The UK Medicines and Healthcare products Regulatory Agency (MHRA) is a confident, transparent and risk-aware organisation which provides “outstanding leadership” in European negotiations, the Better Regulation Executive (BRE) has concluded in a review.

The Agency has a cadre of highly professional staff who understand the sector and its risks well, and it operates as a joined-up organisation, say the team members conducting the review, who were drawn not only from the BRE but also the National Audit Office (NAO), the Human Fertilisation and Embryology Authority (HFEA) and the National Consumer Council (NCC).

The extent of interaction across the MHRA is “impressive,” say the reviewers, adding that a good example of this is the way in which the Agency conducts European negotiations, bringing a strong grasp of implementation issues to its discussion of policy with European counterparts. Not only is it very effective at negotiating at this level, it is also a thought leader in European negotiations, they add.

Moreover, the Agency is highly focused on its objective of protecting public health and the reviewers say they found good evidence that it is a learning organisation. “We were impressed by the MHRA’s achievements, direction of travel and its plans for improving its regulatory performance still further,” they say.

However, they add, there is some room for improvement.

The Agency needs to improve its understanding of the economic impact of its activities and streamline processes for business, say the reviewers, who found some “relatively low-risk cases” where it could do more to take account of the sector’s practical business needs. It should strengthen the robustness of its impact assessments and look to ensure that the importance of cost-benefit analysis is embedded throughout the organisation, they add.

The reviewers also heard from some stakeholders of cases of “gold plating” – going beyond the minimum legal requirements when implementing European Union (EU) legislation. These claims had some substance, particularly in the regulations covering labelling and package leaflets, they found, noting that the MHRA had chosen to implement these early and with additional retrospective application.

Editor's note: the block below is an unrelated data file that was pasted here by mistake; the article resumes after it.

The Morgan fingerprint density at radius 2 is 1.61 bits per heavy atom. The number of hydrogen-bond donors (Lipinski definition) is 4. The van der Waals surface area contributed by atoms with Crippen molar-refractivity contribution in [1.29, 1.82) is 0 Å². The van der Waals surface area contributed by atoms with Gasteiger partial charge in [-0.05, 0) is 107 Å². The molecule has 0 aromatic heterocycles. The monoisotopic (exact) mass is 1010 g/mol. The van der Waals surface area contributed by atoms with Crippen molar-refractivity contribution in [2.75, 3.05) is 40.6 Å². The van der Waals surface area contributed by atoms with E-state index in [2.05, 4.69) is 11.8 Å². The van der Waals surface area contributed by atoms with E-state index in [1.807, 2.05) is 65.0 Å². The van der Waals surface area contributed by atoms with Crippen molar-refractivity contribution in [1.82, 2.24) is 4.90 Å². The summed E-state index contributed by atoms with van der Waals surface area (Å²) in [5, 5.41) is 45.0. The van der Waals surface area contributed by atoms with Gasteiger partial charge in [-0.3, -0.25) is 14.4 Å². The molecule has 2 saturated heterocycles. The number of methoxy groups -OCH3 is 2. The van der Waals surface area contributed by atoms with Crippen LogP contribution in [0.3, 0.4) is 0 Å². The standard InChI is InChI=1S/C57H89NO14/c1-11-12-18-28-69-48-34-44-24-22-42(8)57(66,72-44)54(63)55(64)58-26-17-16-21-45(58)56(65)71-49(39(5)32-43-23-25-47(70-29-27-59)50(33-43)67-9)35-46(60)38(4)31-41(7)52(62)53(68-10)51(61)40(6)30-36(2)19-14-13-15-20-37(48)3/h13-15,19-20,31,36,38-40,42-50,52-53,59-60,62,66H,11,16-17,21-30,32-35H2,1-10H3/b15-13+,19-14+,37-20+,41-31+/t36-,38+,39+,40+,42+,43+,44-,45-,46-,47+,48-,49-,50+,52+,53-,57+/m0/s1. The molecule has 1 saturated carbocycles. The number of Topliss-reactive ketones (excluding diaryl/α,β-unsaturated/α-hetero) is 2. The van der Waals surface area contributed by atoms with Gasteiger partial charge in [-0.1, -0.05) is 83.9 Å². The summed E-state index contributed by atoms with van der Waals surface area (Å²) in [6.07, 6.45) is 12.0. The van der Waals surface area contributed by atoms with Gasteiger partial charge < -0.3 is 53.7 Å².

“While we do not question the rationale behind the Agency’s decision in this case, we think it should be more aware of the impact that additional national legislative barriers can have over and above an agreed European approach. In these cases, it should consider the need for an enhanced level of communication, particularly in order to make the reasons for its approach clear to industry,” the team writes.

Moreover, they add that while the Agency generally consults extensively with external stakeholders, on some occasions it could consult and communicate more fully. They applaud the strong approaches which it is developing to simplifying medicines regulation in some areas, and note that the Better Regulation of Medicines Initiative (BROMI) has won an international award, but believe that this could go further.

There is also a need to improve the credibility and usage of Sentinel, the MHRA’s cross-Agency IT system, and to work with the industry to ensure that use of the system is increased; this should be a two-way process, they say.

Finally, while the reviewers are aware of the constraints on the Agency, they would “strongly encourage and support the development of a more risk-based approach to inspection.”

In a statement, the MHRA said it welcomed these “helpful suggestions” and that it was committed to implementing them.

- The MHRA review is one of a series undertaken at UK regulatory bodies following the 2005 review of regulatory inspection and enforcement carried out at the request of the Treasury by Sir Philip Hampton, chairman of J Sainsbury and, since January, of the Royal Bank of Scotland. The “Hampton Principles” outlined in his report constitute one of the cornerstones of the government’s “better regulation” agenda.